NMDA receptors are crucial in the workings of the brain and in its disorders. Two structures of almost complete receptors reveal the intricate complexity of these large, multi-domain molecular machines. See Article p.191
Since their discovery more than 30 years ago1,2,3, N-methyl-D-aspartate receptors (NMDARs) have fascinated neuroscientists. They are key mediators of synaptic plasticity, the cellular mechanism mediating information storage in the brain. Moreover, dysfunctions of NMDARs are implicated in various neuropsychiatric disorders, from schizophrenia to mental retardation and epilepsy, making them targets of therapeutic interest4. Two studies — one from Karakas and Furukawa5 published in Science, and another by Lee and colleagues6 on page 191 of this issue — present the long-awaited molecular structure of an NMDAR subtype, the GluN1–GluN2B receptor, from rats and frogs, respectively. These atomic maps offer unprecedented views and a wealth of information about a key brain receptor.
Together with the AMPA receptors (AMPARs) and kainate receptors, the NMDARs belong to the superfamily of ionotropic glutamate receptors (iGluRs), which mediate excitatory communication between neurons in the central nervous system. The iGluRs are massive protein complexes embedded in the neuronal cell membrane. Each complex contains more than 3,400 amino-acid residues, and is composed of four subunits. Each subunit has a typical modular architecture made up of a large extracellular amino-terminal domain (ATD) that participates in subtype-specific receptor assembly and modulation; a ligand-binding domain (LBD) that binds receptor-activating agonist molecules; a transmembrane domain (TMD) that forms an ion-channel pore; and a cytoplasmic carboxy-terminal domain (CTD) involved in receptor trafficking and coupling to intracellular signalling molecules.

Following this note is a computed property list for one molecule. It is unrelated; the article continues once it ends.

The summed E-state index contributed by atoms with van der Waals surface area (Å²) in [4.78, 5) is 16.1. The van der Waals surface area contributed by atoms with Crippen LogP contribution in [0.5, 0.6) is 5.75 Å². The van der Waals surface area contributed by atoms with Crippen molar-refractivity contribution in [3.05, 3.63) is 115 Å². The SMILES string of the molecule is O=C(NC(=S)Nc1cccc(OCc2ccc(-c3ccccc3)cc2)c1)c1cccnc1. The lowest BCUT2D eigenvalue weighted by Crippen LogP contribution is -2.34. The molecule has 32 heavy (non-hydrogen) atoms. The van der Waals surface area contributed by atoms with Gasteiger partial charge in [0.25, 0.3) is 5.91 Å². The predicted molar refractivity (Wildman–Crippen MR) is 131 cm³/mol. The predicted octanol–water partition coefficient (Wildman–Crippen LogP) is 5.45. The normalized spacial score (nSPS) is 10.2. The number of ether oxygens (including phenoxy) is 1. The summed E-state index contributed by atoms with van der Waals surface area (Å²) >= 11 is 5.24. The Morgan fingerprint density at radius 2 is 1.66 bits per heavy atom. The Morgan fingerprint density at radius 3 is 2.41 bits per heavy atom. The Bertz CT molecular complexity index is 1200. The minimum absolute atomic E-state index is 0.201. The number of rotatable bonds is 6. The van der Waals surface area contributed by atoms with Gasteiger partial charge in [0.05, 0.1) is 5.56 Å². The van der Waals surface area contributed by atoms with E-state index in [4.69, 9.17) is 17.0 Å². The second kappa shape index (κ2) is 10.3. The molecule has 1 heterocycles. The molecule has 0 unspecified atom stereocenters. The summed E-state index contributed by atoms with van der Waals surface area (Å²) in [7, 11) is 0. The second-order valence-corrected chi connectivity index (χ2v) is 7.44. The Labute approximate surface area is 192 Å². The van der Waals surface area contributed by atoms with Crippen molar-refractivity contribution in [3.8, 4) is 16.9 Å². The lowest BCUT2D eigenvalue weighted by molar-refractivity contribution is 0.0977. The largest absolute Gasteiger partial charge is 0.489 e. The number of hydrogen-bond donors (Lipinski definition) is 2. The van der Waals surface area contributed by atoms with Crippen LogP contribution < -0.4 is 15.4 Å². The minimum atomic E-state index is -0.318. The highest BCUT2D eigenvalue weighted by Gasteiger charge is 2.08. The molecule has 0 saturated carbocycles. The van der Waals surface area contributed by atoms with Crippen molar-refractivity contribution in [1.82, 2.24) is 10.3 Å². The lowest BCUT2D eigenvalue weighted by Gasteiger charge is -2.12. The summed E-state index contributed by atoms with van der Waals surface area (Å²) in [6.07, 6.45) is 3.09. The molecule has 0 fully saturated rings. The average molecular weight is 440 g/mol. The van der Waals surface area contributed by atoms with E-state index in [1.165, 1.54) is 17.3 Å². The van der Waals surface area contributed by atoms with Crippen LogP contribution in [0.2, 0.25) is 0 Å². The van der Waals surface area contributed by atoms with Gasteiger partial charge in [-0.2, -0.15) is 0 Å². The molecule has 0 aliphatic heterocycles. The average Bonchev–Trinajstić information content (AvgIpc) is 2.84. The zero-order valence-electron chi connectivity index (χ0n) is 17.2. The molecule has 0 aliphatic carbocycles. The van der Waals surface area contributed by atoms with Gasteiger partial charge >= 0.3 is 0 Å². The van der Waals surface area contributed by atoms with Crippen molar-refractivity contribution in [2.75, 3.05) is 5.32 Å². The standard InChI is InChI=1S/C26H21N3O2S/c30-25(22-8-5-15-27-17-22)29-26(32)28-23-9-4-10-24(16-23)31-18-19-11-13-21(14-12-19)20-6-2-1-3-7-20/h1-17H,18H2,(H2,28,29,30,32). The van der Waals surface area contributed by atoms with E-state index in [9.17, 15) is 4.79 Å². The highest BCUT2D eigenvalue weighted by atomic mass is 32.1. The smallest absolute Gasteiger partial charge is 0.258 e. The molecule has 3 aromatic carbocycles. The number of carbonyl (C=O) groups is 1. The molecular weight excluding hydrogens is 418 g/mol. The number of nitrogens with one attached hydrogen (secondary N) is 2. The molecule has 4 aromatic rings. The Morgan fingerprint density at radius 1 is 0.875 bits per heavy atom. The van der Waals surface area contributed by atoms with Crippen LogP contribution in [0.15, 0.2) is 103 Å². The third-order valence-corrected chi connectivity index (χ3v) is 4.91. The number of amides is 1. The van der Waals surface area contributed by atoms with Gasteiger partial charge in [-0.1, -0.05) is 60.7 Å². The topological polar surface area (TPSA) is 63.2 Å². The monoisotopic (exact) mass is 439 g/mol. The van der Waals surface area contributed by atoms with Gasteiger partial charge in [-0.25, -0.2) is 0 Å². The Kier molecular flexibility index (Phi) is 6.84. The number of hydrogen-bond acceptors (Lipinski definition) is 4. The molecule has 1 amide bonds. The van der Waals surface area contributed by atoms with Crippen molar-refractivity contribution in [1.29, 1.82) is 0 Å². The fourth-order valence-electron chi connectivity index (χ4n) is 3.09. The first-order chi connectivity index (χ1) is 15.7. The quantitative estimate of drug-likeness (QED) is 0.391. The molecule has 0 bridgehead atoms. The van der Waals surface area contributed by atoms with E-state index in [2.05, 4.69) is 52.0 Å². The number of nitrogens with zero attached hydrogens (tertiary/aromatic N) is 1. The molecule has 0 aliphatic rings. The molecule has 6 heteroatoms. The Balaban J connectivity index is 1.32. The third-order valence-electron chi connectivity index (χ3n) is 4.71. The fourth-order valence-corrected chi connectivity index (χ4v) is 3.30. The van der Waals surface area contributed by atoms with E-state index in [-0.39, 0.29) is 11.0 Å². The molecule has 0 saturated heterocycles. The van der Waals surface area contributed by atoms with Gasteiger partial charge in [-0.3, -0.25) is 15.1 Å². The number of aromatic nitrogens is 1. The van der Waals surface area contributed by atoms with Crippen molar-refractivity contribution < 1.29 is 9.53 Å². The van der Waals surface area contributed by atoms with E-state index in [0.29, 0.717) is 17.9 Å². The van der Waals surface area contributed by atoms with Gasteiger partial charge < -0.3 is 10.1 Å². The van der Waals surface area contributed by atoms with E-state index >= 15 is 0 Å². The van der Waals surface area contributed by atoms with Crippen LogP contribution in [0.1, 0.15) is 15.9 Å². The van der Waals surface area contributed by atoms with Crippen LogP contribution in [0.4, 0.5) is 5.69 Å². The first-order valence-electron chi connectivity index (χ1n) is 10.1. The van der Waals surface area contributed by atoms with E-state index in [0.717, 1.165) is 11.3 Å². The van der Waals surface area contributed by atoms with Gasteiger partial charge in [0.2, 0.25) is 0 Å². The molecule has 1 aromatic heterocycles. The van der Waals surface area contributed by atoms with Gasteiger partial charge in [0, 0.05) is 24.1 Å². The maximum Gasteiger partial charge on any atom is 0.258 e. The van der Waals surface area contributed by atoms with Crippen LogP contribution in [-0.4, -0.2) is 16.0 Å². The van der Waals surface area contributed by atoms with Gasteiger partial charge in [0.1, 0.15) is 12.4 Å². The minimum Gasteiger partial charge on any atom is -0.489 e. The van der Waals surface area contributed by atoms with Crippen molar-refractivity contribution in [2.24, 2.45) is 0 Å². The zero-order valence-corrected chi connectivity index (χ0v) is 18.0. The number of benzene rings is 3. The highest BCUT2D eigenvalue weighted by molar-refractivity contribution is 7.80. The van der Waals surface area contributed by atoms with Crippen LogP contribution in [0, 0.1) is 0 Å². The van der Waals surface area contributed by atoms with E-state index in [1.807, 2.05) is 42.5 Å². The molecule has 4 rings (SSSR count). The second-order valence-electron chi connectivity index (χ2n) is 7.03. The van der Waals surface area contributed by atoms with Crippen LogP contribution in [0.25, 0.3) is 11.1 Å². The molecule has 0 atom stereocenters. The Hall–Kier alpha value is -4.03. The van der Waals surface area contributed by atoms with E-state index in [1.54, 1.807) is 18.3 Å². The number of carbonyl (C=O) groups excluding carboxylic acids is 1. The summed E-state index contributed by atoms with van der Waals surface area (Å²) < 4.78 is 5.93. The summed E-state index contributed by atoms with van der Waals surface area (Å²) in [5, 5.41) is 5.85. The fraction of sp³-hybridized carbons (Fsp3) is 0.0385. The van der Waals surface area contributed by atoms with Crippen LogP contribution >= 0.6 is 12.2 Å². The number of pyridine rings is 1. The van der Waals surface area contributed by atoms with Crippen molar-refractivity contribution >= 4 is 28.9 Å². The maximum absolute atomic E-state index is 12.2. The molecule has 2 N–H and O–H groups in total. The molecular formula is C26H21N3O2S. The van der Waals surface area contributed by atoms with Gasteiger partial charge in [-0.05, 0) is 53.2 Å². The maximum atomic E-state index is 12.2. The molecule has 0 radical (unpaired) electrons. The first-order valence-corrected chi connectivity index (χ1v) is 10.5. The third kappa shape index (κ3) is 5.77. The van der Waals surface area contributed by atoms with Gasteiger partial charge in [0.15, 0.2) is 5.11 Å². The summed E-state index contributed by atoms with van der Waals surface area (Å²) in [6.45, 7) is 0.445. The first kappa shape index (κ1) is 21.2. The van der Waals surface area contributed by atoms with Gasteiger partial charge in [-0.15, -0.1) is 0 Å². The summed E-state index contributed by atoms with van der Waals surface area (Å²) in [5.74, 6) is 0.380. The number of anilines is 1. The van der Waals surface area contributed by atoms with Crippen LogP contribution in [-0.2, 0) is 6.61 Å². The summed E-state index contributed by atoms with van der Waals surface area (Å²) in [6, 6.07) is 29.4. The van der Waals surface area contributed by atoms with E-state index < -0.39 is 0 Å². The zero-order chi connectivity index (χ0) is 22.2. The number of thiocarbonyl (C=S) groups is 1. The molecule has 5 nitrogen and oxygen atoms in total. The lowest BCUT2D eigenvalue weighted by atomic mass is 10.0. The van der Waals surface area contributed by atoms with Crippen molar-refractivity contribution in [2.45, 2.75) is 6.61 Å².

However, NMDARs differ from other iGluRs in several respects. First, their transmembrane pore is highly permeable to calcium ions and is blocked by magnesium ions — features that are essential for triggering synaptic plasticity. Second, their LBDs require two different agonists for activation. And finally, their ATDs form a major regulatory region that harbours several binding sites for subunit-specific modulators4.
In a major feat, the first structure of a full-length iGluR was solved in 2009 — that of the AMPA GluA2 receptor7, which has four identical subunits. By contrast, structures of only bits of NMDARs have been solved8,9, and a complete structure showing ATDs linked to the gating core region (which forms from the LBDs and the TMD) has eluded all efforts. Solving the X-ray structure of an NMDAR is particularly challenging because it is formed from two types of subunit (two GluN1 and two GluN2 subunits) and is predicted to have a highly mobile ATD10,11,12.